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  • Fist of Etiquette||

    ...leading to the inevitable consequence that another branch of government will decide the constitutional limits of its own power.

    If the people didn't trust the legislature why did they elect those lawmakers?

  • Rich||

    *** scratches head ***

    Because they CAN?

  • loveconstitution1789||

    Those legislature seats always have to be filled.

    In other words, even an unchallenged legislator can be elected by 1 vote and 1M no votes.

  • Sometimes a Great Notion||

    Got to elect somebody.

    -paraphrase Nelson Muntz

  • Scarecrow Repair & Chippering||

    People ought to stop thinking of judicial activism as such, and start thinking that the purpose of a President/Governor veto and judicial review is to repeal and veto as many laws as possible; a last ditch effort to prevent unconstitutional laws from being passed. That was one of the one original stated purposes of the President and it's time it came back. As Robert Heinlein said in The Moon Is A Harsh Mistress, make it easier to repeal bad laws than pass new laws.

  • Rich||

    How about (also) making a meta-law that every law expires in a time inversely proportional to the length of its text?

  • Citizen X||

    Just make 'em all sunset every year, with the option to renew following a period of debate.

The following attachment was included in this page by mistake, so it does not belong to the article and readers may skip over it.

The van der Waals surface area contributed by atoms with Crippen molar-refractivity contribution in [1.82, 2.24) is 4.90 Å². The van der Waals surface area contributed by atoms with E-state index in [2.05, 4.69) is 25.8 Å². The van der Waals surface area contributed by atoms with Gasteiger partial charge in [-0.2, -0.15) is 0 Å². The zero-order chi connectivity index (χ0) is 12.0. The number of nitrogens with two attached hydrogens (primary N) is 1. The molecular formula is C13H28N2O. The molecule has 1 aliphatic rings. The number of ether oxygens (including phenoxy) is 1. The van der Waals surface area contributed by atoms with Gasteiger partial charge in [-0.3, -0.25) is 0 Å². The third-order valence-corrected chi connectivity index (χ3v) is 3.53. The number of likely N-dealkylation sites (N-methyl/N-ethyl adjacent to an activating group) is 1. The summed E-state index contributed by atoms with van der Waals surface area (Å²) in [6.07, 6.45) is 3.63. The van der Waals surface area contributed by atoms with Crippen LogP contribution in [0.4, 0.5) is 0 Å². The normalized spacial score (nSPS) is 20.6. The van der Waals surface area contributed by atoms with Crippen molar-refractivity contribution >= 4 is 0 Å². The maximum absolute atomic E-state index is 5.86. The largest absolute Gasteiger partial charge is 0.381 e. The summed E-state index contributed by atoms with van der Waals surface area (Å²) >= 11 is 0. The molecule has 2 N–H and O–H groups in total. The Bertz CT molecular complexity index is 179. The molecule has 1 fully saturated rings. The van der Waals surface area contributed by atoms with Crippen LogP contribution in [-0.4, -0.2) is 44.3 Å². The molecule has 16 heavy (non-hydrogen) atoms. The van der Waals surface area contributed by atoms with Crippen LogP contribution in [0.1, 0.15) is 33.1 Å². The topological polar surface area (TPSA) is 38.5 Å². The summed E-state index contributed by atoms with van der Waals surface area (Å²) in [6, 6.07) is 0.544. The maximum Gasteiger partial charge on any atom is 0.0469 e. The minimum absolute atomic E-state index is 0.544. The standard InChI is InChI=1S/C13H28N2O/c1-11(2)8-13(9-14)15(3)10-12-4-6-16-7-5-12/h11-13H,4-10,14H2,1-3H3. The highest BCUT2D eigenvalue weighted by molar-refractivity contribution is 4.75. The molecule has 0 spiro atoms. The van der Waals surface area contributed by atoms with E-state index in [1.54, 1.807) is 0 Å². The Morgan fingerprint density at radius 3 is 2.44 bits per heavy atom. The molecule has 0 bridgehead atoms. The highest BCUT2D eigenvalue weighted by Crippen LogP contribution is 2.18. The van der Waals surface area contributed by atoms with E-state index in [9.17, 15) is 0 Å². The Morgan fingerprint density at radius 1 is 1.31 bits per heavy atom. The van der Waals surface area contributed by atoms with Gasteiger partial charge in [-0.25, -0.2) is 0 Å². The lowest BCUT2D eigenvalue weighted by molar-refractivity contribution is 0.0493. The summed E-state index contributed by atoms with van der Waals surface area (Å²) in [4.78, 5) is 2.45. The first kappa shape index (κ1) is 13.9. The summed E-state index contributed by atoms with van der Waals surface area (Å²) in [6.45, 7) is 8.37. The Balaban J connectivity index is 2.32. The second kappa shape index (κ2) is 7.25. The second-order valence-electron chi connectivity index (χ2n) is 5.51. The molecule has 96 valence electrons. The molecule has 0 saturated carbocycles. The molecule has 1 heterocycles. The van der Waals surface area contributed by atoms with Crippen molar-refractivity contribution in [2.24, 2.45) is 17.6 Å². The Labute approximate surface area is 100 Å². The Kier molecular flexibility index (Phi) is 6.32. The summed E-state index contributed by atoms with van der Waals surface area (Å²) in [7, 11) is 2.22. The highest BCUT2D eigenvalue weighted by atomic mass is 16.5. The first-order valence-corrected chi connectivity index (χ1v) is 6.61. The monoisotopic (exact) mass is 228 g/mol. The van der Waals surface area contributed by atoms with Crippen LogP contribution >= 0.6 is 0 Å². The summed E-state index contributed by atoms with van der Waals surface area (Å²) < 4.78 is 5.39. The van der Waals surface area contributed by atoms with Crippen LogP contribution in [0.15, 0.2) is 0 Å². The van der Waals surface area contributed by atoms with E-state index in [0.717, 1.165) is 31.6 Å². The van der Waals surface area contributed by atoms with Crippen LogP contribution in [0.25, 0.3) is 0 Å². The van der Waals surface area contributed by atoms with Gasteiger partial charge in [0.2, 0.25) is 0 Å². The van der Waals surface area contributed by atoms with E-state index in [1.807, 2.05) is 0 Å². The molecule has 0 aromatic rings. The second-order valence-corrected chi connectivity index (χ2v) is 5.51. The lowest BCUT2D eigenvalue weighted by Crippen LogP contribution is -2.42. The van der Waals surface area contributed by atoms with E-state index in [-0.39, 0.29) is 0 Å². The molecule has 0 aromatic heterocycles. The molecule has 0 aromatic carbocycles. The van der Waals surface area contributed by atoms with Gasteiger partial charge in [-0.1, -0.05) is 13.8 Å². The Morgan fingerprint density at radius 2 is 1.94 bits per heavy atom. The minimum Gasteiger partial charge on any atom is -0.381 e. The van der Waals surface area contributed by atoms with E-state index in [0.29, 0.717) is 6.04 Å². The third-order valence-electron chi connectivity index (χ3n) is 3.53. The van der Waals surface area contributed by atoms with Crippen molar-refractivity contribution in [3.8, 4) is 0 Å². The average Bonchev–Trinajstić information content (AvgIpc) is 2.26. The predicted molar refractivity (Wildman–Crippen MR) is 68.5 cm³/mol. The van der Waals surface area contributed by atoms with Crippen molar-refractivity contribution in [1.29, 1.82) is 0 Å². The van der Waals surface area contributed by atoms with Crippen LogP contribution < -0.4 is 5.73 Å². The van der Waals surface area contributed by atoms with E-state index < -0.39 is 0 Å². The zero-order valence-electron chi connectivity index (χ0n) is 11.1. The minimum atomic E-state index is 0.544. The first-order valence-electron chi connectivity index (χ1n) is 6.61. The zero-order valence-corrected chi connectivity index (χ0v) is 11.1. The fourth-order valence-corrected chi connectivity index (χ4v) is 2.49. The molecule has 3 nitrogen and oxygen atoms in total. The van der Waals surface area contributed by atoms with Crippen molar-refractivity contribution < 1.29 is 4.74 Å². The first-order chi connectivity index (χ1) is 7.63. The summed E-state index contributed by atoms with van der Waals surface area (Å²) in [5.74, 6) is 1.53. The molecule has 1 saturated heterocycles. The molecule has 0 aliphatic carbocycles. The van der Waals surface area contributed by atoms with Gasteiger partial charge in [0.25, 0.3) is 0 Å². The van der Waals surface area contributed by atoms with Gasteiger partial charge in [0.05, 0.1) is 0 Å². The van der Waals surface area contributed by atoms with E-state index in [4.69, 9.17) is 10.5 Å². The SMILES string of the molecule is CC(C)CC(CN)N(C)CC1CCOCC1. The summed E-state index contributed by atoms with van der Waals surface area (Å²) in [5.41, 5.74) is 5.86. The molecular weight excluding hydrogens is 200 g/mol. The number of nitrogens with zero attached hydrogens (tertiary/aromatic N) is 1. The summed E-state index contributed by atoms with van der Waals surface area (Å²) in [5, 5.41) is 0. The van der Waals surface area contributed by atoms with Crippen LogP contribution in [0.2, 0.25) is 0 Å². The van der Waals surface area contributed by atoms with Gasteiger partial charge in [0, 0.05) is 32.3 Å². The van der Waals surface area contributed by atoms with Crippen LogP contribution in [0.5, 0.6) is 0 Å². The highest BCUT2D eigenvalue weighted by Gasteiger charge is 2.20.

• Scarecrow Repair & Chippering||

    Yu have to also make laws inseparable, so that if any part is found unconstitutional, the entire law is voided. Otherwise the pols would just throw all existing laws into one new law so renewal every year is easier.

  • Eidde||

    Ideally, every branch of government should protect the public from all the other branches, though what Madison didn't seem to foresee was the the human tendency of buckpassing and not-my-problem-ism.

  • Eidde||

    (Which are subcategories of Sloth, one of the 7 deadlies)

  • sarcasmic||

    Madison thought the branches would check each other. He never foresaw them colluding.

  • Libertymike||

    Hence, how much confidence, faith, and trust should one repose in him?

  • sarcasmic||

    As Ben Franklin said, we can't escape death or taxes. With the writing of the Constitution Madison did his best to create a limited government, and it has worked better than any other attempt in recorded history. For a large population.